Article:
Linda Katehi stepped down as chancellor of UC Davis on Tuesday after an investigation led by the UC Office of the President, or UCOP, found she had violated UC policies.
In May, Katehi was placed on 90-day paid administrative leave to allow outside investigators to look into allegations that she had breached university policies. Melinda Haag, a former U.S. attorney for the Northern District of California and current San Francisco attorney appointed to lead the independent investigation, submitted an Aug. 1 report summarizing the findings of the investigation.
According to a statement from UCOP, the investigation determined “the chancellor had exercised poor judgment, not been candid with University leadership, and violated multiple University policies.”
The investigation was conducted amid controversy regarding the UC Davis administration’s decision to pay consultants more than $175,000 to filter search results pertaining to police pepper-spraying student protesters in 2011, the Sacramento Bee reported. Both the pepper spray incident and the subsequent clean-up efforts occurred while Katehi was serving as chancellor.
In the report, investigators said Katehi denied she had directly communicated with contracted companies employed by UC Davis to dilute search engine results related to the 2011 incident.
“The evidence gathered indicates that Chancellor Katehi minimized her knowledge of and role in certain social media and strategic communications contracts in her discussions with (UC) President (Janet) Napolitano and the media,” the report stated.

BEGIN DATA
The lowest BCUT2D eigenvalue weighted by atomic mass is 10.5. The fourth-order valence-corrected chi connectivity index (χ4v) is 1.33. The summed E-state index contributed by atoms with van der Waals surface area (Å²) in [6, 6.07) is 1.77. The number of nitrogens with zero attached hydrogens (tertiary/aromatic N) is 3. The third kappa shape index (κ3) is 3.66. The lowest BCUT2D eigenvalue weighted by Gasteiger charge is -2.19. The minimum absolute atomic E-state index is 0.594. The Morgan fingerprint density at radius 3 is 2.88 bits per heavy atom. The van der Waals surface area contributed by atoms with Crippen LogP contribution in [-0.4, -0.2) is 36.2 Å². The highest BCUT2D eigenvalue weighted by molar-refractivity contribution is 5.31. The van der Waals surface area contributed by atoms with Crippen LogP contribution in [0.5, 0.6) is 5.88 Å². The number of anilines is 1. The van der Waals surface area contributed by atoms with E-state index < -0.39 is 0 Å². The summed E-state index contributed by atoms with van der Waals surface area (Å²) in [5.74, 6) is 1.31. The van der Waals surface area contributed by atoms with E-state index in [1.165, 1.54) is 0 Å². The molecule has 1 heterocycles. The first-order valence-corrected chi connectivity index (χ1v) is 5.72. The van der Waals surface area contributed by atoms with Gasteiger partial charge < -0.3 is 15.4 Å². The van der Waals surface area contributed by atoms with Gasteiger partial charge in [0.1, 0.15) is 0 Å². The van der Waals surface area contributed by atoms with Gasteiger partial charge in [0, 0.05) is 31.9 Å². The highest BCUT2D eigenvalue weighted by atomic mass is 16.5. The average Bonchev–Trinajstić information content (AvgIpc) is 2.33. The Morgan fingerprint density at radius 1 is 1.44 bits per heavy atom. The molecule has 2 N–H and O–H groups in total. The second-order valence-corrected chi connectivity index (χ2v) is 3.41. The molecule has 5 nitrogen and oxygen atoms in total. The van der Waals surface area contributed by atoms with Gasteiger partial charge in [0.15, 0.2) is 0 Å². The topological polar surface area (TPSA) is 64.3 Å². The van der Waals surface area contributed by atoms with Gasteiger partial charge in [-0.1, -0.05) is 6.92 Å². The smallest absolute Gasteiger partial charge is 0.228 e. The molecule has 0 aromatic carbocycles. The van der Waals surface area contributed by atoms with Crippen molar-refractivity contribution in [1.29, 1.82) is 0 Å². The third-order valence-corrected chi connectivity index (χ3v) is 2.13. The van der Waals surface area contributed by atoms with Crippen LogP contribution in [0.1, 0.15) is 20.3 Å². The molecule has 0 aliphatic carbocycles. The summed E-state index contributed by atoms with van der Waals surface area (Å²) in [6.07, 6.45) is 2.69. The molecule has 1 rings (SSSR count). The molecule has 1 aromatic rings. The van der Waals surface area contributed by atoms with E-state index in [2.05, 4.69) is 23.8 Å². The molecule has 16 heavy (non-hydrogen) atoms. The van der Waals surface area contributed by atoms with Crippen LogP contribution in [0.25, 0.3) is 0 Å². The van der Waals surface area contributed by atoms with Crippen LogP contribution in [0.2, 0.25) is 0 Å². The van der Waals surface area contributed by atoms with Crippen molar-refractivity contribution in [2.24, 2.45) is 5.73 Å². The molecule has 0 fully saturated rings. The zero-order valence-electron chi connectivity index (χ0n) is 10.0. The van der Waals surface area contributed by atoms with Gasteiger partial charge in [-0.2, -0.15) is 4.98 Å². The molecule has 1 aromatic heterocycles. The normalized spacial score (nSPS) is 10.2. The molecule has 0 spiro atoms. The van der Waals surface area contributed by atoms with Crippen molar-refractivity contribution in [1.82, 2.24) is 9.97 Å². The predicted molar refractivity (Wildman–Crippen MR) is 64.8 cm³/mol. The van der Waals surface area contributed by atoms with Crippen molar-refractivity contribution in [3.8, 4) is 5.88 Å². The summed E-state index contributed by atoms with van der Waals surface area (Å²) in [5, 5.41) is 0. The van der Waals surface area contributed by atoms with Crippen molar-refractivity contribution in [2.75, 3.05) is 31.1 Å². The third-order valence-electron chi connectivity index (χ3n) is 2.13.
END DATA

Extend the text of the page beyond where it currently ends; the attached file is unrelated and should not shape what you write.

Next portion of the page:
Other findings addressed in the report include allegations of possible conflicts of interest concerning her service on the boards of for-profit corporations John Wiley & Sons and DeVry Education Group, which she served on without approval from Napolitano. Questions were also raised about UC Davis’ employment of Katehi’s family members and the improper management of student fees. Both allegations were dismissed by investigators.
2016-2017 ASUCD President Alex P. Lee said UC Davis students were relieved at the news of Katehi’s decision to step down, adding that her resignation was “long overdue.”
“With the news of the allegations, it really created a sense of mistrust (among students),” Lee said. “It definitely felt like a dark kind of cloud hanging over UC Davis — more actually like a scar — especially for generation like me that didn’t see the evidence but had it at the back of our minds.”
In the meantime, Provost and Executive Vice Chancellor Ralph Hexter will continue to serve as the acting chancellor, while Katehi will resume her position on the UC Davis faculty.
“Today’s news ends a period of uncertainty at UC Davis,” said Hexter in a statement. “The resolution announced by President Napolitano permits us to focus all our efforts on moving the campus forward so that we can serve California, the nation and the world ever more effectively.”